Bear doodle
November 24th, 2017 by Suze

I don’t want this post to all self-pity and woe is me. The fact of the matter is that 11 years ago today my mum died.

Close bosom-friend of the maturing sun

I want to honour her here in my little space on the internet, without writing a post woven with the sadness and grief that I feel every year, not just on this date, but at this time of year. Ironically, Autumn was mum’s favourite season and she would often be heard drawing our attention to the beauty of the ‘season of mists and mellow fruitfulness’. But in 2006 as the leaves changed from green, to golden, red and brown and the bare branches made their annual appearance, my mum and her beautiful heart left us forever.

Thy hair soft-lifted by the winnowing wind;

We were planning our wedding. We ended up planning a funeral first. Anyway, before I dive headlong into the reminiscences of moments that shatter my heart like they happened five minutes ago, I want to stop myself. I want to remember the good things, the funny things, the little things. Because they are the things I miss the most…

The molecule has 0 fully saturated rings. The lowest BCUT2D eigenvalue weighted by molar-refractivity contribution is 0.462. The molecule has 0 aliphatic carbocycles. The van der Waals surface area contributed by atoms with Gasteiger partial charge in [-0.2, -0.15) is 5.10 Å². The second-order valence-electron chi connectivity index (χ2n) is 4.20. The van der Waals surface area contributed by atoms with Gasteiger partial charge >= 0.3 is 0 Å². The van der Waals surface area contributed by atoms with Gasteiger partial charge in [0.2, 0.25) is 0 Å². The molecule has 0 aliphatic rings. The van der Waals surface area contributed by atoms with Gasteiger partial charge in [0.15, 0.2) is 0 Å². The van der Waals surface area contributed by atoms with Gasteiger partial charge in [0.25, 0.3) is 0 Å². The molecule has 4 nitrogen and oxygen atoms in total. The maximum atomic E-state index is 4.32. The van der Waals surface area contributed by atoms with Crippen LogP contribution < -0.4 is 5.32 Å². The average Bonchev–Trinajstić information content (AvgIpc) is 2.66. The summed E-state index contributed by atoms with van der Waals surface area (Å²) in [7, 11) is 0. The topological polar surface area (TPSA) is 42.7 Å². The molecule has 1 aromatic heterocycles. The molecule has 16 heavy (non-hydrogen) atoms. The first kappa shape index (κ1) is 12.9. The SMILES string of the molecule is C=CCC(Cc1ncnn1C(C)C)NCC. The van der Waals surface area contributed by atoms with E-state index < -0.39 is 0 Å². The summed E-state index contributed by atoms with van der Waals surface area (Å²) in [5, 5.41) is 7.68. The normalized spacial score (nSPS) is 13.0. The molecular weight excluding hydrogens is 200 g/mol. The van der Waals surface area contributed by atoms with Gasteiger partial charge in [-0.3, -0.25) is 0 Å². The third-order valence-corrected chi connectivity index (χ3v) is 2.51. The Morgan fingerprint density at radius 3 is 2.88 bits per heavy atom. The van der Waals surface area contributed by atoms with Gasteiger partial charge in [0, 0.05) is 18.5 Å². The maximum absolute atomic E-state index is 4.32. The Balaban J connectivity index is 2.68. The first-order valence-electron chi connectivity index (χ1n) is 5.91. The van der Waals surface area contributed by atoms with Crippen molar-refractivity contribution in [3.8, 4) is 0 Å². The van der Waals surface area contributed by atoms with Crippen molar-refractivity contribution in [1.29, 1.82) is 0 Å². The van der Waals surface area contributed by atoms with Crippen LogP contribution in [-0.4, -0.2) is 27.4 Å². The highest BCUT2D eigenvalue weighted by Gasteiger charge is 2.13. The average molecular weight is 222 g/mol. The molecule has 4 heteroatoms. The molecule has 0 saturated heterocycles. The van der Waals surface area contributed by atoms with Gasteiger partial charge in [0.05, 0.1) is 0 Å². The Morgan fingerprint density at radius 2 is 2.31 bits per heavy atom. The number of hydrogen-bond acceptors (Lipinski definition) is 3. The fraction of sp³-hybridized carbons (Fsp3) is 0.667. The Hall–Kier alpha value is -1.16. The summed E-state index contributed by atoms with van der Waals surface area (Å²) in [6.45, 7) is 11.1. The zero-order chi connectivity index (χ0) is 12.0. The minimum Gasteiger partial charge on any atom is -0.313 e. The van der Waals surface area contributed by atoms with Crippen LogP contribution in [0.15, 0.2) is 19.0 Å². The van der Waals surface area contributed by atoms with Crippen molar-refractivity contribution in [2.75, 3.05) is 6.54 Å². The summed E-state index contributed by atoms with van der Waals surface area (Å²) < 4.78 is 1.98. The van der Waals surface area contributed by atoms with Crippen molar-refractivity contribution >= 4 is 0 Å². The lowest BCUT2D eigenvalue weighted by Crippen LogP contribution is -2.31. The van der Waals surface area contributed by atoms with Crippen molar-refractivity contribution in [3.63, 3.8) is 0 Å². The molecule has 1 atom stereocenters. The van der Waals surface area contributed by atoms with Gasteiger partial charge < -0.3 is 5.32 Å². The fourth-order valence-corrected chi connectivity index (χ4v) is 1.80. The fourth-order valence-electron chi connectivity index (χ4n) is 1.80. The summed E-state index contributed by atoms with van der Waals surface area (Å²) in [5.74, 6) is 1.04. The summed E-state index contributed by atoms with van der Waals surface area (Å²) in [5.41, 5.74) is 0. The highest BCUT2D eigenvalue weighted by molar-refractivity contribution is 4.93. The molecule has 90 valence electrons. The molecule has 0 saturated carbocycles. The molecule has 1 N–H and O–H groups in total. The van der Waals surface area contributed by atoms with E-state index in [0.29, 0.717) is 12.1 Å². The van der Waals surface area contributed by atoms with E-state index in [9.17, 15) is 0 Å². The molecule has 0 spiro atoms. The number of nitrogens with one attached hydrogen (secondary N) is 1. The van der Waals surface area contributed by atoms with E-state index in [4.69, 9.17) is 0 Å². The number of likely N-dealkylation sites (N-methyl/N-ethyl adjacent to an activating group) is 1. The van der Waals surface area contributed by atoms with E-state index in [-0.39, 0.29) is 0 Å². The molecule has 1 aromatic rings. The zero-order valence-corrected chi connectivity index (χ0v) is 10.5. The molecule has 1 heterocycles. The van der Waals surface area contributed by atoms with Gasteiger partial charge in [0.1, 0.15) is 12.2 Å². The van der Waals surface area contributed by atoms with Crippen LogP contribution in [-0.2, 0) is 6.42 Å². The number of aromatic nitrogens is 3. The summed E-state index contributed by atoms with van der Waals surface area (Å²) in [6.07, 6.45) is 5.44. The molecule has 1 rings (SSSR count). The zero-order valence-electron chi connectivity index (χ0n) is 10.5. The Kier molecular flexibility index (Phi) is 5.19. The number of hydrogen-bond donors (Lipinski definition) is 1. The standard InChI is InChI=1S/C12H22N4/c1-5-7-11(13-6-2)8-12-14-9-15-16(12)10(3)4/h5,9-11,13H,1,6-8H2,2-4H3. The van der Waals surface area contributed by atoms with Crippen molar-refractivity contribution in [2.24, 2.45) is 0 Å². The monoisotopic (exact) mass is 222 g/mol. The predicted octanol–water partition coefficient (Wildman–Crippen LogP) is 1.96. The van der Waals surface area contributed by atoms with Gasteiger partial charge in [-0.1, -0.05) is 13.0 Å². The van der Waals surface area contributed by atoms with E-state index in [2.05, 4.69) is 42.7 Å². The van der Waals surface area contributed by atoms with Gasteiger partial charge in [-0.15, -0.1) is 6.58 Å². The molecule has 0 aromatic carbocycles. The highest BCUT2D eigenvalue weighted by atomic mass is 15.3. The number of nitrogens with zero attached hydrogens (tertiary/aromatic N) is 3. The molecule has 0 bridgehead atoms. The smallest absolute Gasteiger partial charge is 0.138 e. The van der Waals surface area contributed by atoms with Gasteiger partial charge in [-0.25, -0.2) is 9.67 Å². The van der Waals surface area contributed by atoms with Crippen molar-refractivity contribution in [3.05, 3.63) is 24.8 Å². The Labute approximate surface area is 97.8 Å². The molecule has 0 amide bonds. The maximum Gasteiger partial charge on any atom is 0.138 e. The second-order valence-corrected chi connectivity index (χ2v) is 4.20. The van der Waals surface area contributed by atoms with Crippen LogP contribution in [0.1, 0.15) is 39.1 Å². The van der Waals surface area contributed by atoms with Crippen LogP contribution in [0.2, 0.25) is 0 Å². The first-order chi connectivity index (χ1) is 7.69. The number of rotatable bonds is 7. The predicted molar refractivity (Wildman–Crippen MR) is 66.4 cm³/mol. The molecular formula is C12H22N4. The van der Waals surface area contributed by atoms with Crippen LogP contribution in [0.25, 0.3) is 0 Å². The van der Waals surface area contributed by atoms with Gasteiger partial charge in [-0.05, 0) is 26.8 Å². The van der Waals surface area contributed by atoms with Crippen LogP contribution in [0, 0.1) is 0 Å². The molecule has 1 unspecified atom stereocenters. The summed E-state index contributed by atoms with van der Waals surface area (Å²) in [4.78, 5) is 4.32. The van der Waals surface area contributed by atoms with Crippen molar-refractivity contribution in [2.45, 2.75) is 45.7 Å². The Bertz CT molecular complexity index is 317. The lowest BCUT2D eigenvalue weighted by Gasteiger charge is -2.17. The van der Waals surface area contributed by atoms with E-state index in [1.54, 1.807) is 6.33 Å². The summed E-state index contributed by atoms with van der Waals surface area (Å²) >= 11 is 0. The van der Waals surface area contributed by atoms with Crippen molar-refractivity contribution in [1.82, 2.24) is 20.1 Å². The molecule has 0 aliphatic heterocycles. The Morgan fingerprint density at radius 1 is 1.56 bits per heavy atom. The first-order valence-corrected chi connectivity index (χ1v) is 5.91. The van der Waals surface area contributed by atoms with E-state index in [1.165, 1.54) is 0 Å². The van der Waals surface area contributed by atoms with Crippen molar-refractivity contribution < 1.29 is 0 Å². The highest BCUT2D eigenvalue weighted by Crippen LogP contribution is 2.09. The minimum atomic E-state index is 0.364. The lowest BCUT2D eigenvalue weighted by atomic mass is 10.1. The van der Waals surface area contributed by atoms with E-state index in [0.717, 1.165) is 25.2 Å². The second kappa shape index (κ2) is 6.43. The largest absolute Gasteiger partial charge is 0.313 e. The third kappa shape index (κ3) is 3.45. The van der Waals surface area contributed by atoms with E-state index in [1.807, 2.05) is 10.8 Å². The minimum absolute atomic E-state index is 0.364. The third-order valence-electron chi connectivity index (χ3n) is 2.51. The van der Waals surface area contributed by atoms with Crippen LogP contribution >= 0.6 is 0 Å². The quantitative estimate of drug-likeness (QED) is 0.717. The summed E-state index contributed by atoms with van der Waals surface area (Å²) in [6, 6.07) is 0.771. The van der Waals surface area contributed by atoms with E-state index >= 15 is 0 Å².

– Sitting on the worktop by the boiler as you made the Sunday roast/Steven’s dinner/a pot of tea.

–  The way you said ‘OOOoooooo oooooo’ from afar to get someone’s attention.

– Your silent screams into the cupboard above the chopping board. As I parent I now totally get it.

– Waving a tea towel out the front door in the heat of summer and proclaiming it “too ‘ot” while cooking the obligatory Sunday roast.

– Being fed mashed up Mars bar when I had chicken pox.A photograph of me and my mum

– Needing to wake you in the night, but fearful of the Mum Rage (I have inherited this) so standing by the bed and mouthing ‘MUM’ with no sound as ‘loudly’ as I could.

– Birthdays. All of them. Every one. The last one you would share with me just weeks before you fell ill, I arrived at home to find pink crepe paper bows and balloons all over the front door and living room. We had a teddy bears picnic. I was 26.

– You coming in to school to run knitting club when I was at primary school. Everyone made mice out of squares, or cavemen out of squares or dinosaurs… out of squares.

– Watching you create – cake decorating, drawing, knitting, sewing… thank you x